Kaiser compared LINN’s stated valuation of their producing properties to recent prices paid for actual acquisitions of oil and gas producing acreage in the same regions. Using LINN’s numbers, Kaiser arrived at a valuation of $35,000 / acre for properties in a region where the most recent actual transaction, in May of this year, was done at only four thousand dollars an acre. This puts LINN’s valuation at nearly nine times the latest actual price paid for neighboring properties. LINN values these properties at between $3.3 billion - $5.2 billion. Using the “last sale price,” Kaiser comes up with a value of $380 million.
Someone’s going to be wrong here.
Since diving into LINN, Kaiser has cast his baleful eye across the upstream MLP sector. In April, Kaiser presented a short case for EV Energy Partners (EVEP). And when Kaiser posted a negative note on Breitburn Energy Partners (BBEP) this week, the stock lost over 10% on the day. Somebody out there is reading our work – and paying attention.
For the record, Hedgeye has invited LINN management to participate in client calls where Kaiser discussed his work in detail. In addition to an army of retail investors, LINE has substantial high-profile money managers among its shareholders, some of whom have used the bully pulpit of their own name recognition to attack the credibility of Kaiser’s work. Hedgeye has also invited these professionals to participate.
We have always said that our work speaks for itself. We’ll either be right (most of the time, we like to think) or wrong. The thrust of Kaiser’s message has been that LINN’s accounting is hard to decipher, much less to justify. The message to investors has been that an SEC inquiry might derail the pending acquisition of Berry Petroleum (BRY) a $4.8 billion deal that will provide LINN with sufficient cash flow to cover distributions for the next several quarters.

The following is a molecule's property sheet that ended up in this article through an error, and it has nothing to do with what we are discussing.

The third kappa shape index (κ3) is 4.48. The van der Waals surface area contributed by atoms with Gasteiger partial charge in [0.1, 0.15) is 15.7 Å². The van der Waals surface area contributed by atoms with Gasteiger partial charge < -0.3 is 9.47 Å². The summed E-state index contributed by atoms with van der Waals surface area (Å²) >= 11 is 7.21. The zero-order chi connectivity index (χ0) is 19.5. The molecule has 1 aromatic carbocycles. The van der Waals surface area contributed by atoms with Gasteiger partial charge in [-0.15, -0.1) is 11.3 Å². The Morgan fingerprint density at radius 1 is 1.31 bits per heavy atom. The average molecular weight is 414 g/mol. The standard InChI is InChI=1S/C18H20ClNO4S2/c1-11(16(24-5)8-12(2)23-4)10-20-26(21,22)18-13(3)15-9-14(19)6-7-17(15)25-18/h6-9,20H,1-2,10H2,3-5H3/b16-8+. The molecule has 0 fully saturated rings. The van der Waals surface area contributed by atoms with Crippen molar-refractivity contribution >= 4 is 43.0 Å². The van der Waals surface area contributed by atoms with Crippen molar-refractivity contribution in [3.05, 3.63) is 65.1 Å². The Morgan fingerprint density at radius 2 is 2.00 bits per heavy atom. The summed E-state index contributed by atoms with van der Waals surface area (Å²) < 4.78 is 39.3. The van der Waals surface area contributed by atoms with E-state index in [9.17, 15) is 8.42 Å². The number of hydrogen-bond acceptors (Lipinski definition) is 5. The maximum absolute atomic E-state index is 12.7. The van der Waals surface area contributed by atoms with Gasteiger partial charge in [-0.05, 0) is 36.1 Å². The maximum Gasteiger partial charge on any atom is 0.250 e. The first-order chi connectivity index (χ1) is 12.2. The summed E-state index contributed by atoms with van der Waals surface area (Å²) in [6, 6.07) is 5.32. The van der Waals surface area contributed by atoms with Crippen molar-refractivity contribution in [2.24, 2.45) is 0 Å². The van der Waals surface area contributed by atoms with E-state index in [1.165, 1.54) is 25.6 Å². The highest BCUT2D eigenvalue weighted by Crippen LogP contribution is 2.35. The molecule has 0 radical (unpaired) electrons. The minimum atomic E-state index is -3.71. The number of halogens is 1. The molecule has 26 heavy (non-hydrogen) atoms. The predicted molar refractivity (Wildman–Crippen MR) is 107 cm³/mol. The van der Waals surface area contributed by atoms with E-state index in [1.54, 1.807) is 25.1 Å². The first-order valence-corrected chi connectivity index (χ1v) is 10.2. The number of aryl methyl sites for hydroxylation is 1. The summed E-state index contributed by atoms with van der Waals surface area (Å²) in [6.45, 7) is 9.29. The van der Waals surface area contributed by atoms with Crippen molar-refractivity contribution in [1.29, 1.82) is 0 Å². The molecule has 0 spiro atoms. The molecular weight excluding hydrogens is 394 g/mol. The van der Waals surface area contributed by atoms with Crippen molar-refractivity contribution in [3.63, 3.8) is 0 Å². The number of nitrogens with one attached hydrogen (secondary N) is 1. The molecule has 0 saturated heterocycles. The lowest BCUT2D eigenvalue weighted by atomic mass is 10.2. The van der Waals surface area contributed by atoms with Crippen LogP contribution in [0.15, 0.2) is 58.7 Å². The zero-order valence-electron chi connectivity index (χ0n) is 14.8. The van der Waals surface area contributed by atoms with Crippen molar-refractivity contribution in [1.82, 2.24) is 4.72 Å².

You read correctly. LINN intends to acquire a major company so it can turn around and take the cash flow from that acquisition to pay required distributions to its unitholders. LINN has publicly positioned itself as an “acquisition machine,” saying its ongoing program of acquiring operating companies will continue to fund its distributions. The problem, says Kaiser, is that the numbers keep not adding up – and the more they don’t add up, the greater the risk to the distribution payment. LINN is counting on the BRY acquisition for upcoming distributions (note that Hedgeye also offered Kaiser’s research to BRY shareholders.) Delaying the deal could severely affect LINN’s distributable cash flow. Kaiser says it’s difficult to say when, but sooner or later LINN will end up cutting their distribution. Like oil in the ground, publicly traded companies are a finite asset. Like the Bernanke Fed, sooner or later LINN will either run out of companies to buy, or the means to buy them.